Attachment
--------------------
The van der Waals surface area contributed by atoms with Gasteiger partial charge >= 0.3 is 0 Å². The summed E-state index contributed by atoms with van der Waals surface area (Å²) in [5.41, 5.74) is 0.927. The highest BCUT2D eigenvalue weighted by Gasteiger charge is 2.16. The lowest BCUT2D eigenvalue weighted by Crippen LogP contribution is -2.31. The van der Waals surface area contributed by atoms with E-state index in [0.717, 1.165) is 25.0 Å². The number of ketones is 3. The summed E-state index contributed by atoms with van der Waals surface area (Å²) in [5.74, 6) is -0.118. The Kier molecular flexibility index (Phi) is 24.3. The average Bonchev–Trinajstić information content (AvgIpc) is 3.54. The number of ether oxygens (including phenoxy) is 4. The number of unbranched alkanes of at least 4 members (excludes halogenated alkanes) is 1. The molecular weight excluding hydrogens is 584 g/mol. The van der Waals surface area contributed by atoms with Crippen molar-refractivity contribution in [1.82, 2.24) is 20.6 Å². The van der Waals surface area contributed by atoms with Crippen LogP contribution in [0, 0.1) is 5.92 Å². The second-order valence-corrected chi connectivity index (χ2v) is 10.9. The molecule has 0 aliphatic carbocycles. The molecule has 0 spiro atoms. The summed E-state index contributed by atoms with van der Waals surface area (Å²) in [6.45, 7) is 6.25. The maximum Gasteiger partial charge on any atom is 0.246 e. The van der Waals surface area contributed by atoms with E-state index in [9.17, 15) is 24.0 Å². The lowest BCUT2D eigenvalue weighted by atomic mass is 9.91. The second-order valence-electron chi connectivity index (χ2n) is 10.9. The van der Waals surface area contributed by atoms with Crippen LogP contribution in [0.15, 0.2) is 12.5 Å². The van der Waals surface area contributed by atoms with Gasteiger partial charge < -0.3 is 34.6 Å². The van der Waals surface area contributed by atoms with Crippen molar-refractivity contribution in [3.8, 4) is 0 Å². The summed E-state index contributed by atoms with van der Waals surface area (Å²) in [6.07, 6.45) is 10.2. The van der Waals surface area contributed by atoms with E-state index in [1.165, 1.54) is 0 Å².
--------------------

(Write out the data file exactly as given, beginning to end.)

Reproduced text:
The van der Waals surface area contributed by atoms with Gasteiger partial charge >= 0.3 is 0 Å². The summed E-state index contributed by atoms with van der Waals surface area (Å²) in [5.41, 5.74) is 0.927. The highest BCUT2D eigenvalue weighted by Gasteiger charge is 2.16. The lowest BCUT2D eigenvalue weighted by Crippen LogP contribution is -2.31. The van der Waals surface area contributed by atoms with E-state index in [0.717, 1.165) is 25.0 Å². The number of ketones is 3. The summed E-state index contributed by atoms with van der Waals surface area (Å²) in [5.74, 6) is -0.118. The Kier molecular flexibility index (Phi) is 24.3. The average Bonchev–Trinajstić information content (AvgIpc) is 3.54. The number of ether oxygens (including phenoxy) is 4. The number of unbranched alkanes of at least 4 members (excludes halogenated alkanes) is 1. The molecular weight excluding hydrogens is 584 g/mol. The van der Waals surface area contributed by atoms with Crippen molar-refractivity contribution in [1.82, 2.24) is 20.6 Å². The van der Waals surface area contributed by atoms with Crippen LogP contribution in [0, 0.1) is 5.92 Å². The second-order valence-corrected chi connectivity index (χ2v) is 10.9. The molecule has 0 aliphatic carbocycles. The molecule has 0 spiro atoms. The summed E-state index contributed by atoms with van der Waals surface area (Å²) in [6.45, 7) is 6.25. The maximum Gasteiger partial charge on any atom is 0.246 e. The van der Waals surface area contributed by atoms with E-state index in [9.17, 15) is 24.0 Å². The lowest BCUT2D eigenvalue weighted by atomic mass is 9.91. The second-order valence-electron chi connectivity index (χ2n) is 10.9. The van der Waals surface area contributed by atoms with Crippen LogP contribution in [0.15, 0.2) is 12.5 Å². The van der Waals surface area contributed by atoms with Gasteiger partial charge < -0.3 is 34.6 Å². The van der Waals surface area contributed by atoms with Crippen molar-refractivity contribution in [3.8, 4) is 0 Å². The summed E-state index contributed by atoms with van der Waals surface area (Å²) in [6.07, 6.45) is 10.2. The van der Waals surface area contributed by atoms with E-state index in [1.165, 1.54) is 0 Å².